• European emissions are rising faster than American ones (a ‘hard fact’ that embarrasses European politicians who relish looking down on ‘ugly Americans’ as Gwyn put it).

On a future climate regime, they contend that:

  • Kyoto’s failure means that the Copenhagen agreement should exclude binding targets.
  • Instead, a ‘bottom-up’ approach should be adopted, with investment in technology at its heart. This will reduce emissions more effectively than binding targets.
  • Leadership on climate is shifting away from Europe and towards the United States.

I am going to leave future frameworks to another post. In this one – and below the jump – I look at Kyoto’s impact on Europe. There’s a lot of detail in the main post, so here are the key conclusions:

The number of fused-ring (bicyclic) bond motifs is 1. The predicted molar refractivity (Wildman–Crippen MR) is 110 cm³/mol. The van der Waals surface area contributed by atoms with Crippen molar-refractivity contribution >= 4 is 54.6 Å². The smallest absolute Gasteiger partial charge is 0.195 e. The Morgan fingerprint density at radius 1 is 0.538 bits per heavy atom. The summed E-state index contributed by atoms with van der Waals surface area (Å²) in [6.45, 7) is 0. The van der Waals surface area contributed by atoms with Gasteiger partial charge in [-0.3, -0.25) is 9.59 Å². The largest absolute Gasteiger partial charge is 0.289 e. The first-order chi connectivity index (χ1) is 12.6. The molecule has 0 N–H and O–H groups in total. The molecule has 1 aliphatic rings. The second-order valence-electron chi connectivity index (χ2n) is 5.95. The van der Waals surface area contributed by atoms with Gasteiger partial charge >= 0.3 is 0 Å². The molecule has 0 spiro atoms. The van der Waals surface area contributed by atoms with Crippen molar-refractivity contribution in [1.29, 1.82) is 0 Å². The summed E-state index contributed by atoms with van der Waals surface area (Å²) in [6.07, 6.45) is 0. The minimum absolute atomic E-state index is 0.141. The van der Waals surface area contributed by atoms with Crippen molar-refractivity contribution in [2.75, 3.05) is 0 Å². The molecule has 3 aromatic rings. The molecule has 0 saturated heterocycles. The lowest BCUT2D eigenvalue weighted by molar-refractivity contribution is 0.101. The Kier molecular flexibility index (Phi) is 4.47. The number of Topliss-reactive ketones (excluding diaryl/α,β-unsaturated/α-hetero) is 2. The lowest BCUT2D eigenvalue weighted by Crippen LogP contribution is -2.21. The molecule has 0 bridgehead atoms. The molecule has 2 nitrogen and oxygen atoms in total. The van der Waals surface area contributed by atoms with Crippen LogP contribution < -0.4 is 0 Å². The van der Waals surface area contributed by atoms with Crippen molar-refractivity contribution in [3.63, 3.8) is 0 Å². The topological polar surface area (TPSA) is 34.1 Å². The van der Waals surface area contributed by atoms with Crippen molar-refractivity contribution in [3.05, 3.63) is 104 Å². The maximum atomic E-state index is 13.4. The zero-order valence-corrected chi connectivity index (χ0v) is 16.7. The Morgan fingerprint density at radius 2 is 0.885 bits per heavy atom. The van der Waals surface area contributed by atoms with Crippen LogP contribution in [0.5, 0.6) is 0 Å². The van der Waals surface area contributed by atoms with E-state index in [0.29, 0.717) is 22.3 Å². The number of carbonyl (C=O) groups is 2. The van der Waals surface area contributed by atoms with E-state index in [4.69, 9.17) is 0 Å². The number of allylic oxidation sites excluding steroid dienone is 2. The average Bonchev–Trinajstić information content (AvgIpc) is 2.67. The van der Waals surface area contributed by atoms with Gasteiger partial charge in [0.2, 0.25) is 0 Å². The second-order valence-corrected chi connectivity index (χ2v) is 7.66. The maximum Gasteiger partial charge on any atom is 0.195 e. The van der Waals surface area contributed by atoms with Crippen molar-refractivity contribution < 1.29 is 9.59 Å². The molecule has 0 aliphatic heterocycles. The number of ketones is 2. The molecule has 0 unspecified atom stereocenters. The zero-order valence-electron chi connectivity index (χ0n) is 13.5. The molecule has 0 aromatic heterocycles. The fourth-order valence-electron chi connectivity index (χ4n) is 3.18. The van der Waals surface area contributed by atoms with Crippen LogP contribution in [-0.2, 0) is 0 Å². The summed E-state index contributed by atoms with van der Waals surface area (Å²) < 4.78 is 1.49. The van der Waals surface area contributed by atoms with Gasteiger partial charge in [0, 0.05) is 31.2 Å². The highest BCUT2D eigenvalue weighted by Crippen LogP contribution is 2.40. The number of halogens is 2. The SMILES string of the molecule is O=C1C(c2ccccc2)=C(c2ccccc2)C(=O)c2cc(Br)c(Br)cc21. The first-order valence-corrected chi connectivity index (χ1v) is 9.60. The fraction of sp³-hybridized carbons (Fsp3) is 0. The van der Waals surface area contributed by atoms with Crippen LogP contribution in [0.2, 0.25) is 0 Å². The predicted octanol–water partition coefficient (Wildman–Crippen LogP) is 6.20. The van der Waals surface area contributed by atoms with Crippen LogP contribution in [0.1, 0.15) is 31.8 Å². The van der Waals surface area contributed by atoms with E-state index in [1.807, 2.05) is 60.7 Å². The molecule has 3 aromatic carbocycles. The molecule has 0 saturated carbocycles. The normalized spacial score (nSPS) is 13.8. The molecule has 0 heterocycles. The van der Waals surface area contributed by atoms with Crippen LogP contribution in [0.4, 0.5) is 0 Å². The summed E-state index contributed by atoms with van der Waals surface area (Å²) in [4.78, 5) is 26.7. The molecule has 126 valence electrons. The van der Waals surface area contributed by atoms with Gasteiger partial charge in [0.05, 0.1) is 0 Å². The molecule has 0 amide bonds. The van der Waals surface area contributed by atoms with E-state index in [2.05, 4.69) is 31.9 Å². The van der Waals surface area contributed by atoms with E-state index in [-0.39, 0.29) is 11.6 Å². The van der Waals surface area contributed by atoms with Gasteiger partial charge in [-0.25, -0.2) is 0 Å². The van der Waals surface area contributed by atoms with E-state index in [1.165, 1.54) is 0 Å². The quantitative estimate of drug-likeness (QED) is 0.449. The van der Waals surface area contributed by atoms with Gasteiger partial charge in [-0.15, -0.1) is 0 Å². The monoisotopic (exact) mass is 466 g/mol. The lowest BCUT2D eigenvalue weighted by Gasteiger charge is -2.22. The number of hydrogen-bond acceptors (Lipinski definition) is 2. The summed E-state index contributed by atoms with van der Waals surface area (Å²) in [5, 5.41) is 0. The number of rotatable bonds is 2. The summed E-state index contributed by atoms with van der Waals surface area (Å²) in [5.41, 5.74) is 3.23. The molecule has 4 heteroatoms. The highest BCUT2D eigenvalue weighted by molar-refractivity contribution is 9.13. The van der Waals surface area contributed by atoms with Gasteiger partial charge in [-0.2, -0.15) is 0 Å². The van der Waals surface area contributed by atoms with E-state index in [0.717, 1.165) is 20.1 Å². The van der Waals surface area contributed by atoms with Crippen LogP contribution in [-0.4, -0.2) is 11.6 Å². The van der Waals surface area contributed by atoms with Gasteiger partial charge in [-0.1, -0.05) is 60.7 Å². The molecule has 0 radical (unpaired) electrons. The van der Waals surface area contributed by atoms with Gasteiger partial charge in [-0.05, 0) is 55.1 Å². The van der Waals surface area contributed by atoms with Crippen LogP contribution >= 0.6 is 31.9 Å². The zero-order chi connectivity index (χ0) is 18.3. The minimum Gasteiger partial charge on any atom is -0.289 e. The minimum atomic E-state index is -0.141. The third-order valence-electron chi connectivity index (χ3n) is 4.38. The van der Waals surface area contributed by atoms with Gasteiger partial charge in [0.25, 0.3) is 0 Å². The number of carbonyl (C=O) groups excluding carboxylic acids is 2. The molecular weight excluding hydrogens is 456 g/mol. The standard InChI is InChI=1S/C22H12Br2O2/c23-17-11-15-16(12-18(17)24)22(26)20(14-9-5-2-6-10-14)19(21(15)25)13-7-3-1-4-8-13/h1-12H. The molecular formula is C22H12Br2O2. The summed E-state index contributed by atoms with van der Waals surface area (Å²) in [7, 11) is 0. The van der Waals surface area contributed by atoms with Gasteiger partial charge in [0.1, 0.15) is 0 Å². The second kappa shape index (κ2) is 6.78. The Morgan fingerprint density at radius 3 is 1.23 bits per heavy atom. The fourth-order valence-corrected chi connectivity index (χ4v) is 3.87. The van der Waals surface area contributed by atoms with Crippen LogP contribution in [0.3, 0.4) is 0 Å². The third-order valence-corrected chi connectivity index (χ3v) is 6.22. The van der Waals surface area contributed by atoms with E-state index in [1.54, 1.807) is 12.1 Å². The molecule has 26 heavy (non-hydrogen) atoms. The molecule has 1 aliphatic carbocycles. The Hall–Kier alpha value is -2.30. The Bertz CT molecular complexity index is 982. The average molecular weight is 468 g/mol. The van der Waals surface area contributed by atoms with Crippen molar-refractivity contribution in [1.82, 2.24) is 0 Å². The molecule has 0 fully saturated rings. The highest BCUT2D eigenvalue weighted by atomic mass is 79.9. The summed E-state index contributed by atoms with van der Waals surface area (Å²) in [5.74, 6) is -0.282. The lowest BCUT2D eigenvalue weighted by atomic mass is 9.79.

• It’s too early to say whether Kyoto has worked as advertised in Europe – but the evidence suggests that Europe as a whole will meet, or even exceed its targets.
  • Later reductions in emissions seem likely to be due to policy responses to Kyoto. Governments are reacting to the pressure that a binding target applies.
  • It’s likely that Europe would be emitting more if Kyoto had never been ratified – and it’s a real stretch to argue that the US is doing better than the EU on emissions.

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Gordon Brown’s new line on energy

No sooner do I finish my post this morning on high oil prices than I discover Gordon Brown in the Guardian, sharing our pain on energy prices (“…and I know that families up and down the country…” [cont. page 94]). 

But his article is worth a read, for two reasons. First, while it doesn’t actually use the words “oil” and “peak”, it goes pretty close.  Here’s a sample: